This thesis sat out to measure the long-term returns and short-term resiliency of socially responsible stocks in Europe, Asia and Oceania. To test the long-term returns, we used ten valueweighted decile portfolios and a long-short portfolio sorted on an overall- and “pillar specific” Environmental-, Social-, and Governance score. We primarily focused on Jensen’s alpha measure in our adaption of the Fama and French three-and-five factor model and Carhart’s four factor model. For the European and Oceanian region, our Jensen’s alpha coefficients did not differ significantly from zero. With this, we conclude that both the overall- and the pillar-specific ESG portfolios showed neither sign of outperformance nor underperformance. For the Asian region, our Jensen’s alpha coefficient for the long-short portfolio showed negative and significant results at the 5% level. With this, we conclude that an investment strategy that shorts “brown”-tilted portfolios to fund an investment in “green”-tilted portfolios would produce a negative alpha. We analyzed the long-term returns from January 2007 through 2020. To test the resiliency of stocks, we undertook a multiple regression analysis of the buy-and-hold abnormal returns on the company’s overall – and “pillar specific” scores, after controlling for multiple other factors such as sector affiliation, market-based measures of risk and accountingbased measures of financial performance. To further substantiate our findings, we undertook an Owen-Shapley decomposition of R2 . We analyzed the resiliency of socially responsible stocks in a COVID crisis period from January through March 2020. For the European and Oceanian region, we presented robust evidence that neither the overall- nor the pillar-specific scores offered significant resiliency or strong explanatory power for returns. For the Asian region, we showed that the overall ESG score and the Environmental- and Social-pillar offered negative explanatory power for returns and did not provide investors with short-term resiliency. To the best of our knowledge, this thesis represents the first tri-regional, ESG-pillar-specific performance and resilience study, using an identical methodological approach across regions. Our findings from Europe and Oceania support the group of previous studies finding non-negative links between ESG and financial performance and resiliency. Oppositely, our findings from Asia indicates that there exist inter-regional differences and that socially responsible performance is negatively associated with long-term returns and short-term resiliency in Asia.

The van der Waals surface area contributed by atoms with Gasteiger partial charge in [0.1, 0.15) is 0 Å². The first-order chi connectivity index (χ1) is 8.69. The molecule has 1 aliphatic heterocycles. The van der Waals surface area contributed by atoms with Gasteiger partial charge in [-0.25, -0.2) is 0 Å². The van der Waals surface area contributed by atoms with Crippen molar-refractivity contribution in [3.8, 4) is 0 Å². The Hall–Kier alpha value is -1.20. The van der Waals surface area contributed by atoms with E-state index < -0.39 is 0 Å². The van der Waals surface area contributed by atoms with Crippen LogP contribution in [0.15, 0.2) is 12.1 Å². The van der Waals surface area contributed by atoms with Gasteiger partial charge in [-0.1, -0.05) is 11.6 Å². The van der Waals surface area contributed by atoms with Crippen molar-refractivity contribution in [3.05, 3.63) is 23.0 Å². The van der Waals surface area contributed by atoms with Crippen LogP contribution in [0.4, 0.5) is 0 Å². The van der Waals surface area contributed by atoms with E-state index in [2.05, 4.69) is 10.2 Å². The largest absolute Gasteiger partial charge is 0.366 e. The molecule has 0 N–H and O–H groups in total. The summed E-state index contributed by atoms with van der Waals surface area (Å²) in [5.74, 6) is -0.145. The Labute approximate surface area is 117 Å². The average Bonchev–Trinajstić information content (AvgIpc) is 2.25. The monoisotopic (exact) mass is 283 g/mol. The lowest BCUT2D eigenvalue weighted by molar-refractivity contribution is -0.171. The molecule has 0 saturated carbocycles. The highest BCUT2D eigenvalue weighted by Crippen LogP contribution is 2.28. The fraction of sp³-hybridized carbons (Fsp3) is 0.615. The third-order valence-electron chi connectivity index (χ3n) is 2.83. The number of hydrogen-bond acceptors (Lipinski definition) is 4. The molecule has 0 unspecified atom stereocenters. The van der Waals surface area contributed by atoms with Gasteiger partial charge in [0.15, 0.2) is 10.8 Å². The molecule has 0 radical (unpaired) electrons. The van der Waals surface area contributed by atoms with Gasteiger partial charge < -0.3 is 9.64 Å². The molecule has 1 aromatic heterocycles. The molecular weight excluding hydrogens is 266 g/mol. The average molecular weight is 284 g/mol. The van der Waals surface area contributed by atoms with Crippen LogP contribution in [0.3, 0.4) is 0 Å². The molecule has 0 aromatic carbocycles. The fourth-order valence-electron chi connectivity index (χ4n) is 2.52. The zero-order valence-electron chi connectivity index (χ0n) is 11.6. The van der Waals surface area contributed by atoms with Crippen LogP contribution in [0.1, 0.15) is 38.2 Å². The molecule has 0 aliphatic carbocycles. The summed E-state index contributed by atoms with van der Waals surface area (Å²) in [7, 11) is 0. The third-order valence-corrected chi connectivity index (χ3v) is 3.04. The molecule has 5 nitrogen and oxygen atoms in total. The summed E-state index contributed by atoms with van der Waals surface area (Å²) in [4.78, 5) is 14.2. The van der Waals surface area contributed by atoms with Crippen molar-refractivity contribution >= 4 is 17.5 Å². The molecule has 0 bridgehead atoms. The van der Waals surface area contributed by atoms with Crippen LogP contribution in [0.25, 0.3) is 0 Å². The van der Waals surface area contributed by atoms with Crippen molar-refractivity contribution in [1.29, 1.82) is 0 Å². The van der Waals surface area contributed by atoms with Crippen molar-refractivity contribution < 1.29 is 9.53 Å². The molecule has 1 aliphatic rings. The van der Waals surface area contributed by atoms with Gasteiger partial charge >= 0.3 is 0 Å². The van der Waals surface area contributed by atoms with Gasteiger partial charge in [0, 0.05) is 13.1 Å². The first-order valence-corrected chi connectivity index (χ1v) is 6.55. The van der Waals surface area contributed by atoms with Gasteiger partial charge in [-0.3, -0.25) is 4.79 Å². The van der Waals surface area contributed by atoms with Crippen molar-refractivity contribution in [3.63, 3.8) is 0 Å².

|Educations||, (Graduate Programme) Final Thesis|
|Number of pages||146|